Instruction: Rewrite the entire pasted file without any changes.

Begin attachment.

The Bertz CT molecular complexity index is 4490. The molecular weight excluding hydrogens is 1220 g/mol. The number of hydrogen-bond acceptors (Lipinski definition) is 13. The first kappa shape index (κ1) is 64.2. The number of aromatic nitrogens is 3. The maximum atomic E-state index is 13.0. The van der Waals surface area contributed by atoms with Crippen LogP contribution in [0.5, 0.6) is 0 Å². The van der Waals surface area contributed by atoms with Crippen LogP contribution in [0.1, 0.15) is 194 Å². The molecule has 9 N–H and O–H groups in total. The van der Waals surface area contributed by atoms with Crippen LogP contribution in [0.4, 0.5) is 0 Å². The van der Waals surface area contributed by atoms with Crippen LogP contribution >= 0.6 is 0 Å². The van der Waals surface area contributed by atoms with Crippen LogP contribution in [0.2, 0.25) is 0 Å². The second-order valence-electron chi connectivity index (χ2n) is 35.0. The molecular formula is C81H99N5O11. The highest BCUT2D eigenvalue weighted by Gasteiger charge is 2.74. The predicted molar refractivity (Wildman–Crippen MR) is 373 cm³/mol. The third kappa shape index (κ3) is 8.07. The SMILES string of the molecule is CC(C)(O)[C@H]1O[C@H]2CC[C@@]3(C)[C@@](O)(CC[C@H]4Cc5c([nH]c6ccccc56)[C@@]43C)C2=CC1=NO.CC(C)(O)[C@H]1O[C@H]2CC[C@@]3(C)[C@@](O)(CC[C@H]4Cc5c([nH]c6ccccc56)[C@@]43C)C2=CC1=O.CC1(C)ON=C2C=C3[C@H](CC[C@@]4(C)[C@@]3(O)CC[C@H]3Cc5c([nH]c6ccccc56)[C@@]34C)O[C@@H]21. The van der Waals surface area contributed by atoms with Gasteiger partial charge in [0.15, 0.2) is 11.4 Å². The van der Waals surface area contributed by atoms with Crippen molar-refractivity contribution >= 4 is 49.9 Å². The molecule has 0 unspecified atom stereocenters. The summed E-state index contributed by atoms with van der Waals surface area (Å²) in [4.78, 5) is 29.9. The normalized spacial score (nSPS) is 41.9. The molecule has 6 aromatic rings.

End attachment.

The Bertz CT molecular complexity index is 4490. The molecular weight excluding hydrogens is 1220 g/mol. The number of hydrogen-bond acceptors (Lipinski definition) is 13. The first kappa shape index (κ1) is 64.2. The number of aromatic nitrogens is 3. The maximum atomic E-state index is 13.0. The van der Waals surface area contributed by atoms with Crippen LogP contribution in [0.5, 0.6) is 0 Å². The van der Waals surface area contributed by atoms with Crippen LogP contribution in [0.1, 0.15) is 194 Å². The molecule has 9 N–H and O–H groups in total. The van der Waals surface area contributed by atoms with Crippen LogP contribution in [0.4, 0.5) is 0 Å². The van der Waals surface area contributed by atoms with Crippen LogP contribution >= 0.6 is 0 Å². The van der Waals surface area contributed by atoms with Crippen LogP contribution in [0.2, 0.25) is 0 Å². The second-order valence-electron chi connectivity index (χ2n) is 35.0. The molecular formula is C81H99N5O11. The highest BCUT2D eigenvalue weighted by Gasteiger charge is 2.74. The predicted molar refractivity (Wildman–Crippen MR) is 373 cm³/mol. The third kappa shape index (κ3) is 8.07. The SMILES string of the molecule is CC(C)(O)[C@H]1O[C@H]2CC[C@@]3(C)[C@@](O)(CC[C@H]4Cc5c([nH]c6ccccc56)[C@@]43C)C2=CC1=NO.CC(C)(O)[C@H]1O[C@H]2CC[C@@]3(C)[C@@](O)(CC[C@H]4Cc5c([nH]c6ccccc56)[C@@]43C)C2=CC1=O.CC1(C)ON=C2C=C3[C@H](CC[C@@]4(C)[C@@]3(O)CC[C@H]3Cc5c([nH]c6ccccc56)[C@@]34C)O[C@@H]21. The van der Waals surface area contributed by atoms with Gasteiger partial charge in [0.15, 0.2) is 11.4 Å². The van der Waals surface area contributed by atoms with Crippen molar-refractivity contribution >= 4 is 49.9 Å². The molecule has 0 unspecified atom stereocenters. The summed E-state index contributed by atoms with van der Waals surface area (Å²) in [4.78, 5) is 29.9. The normalized spacial score (nSPS) is 41.9. The molecule has 6 aromatic rings.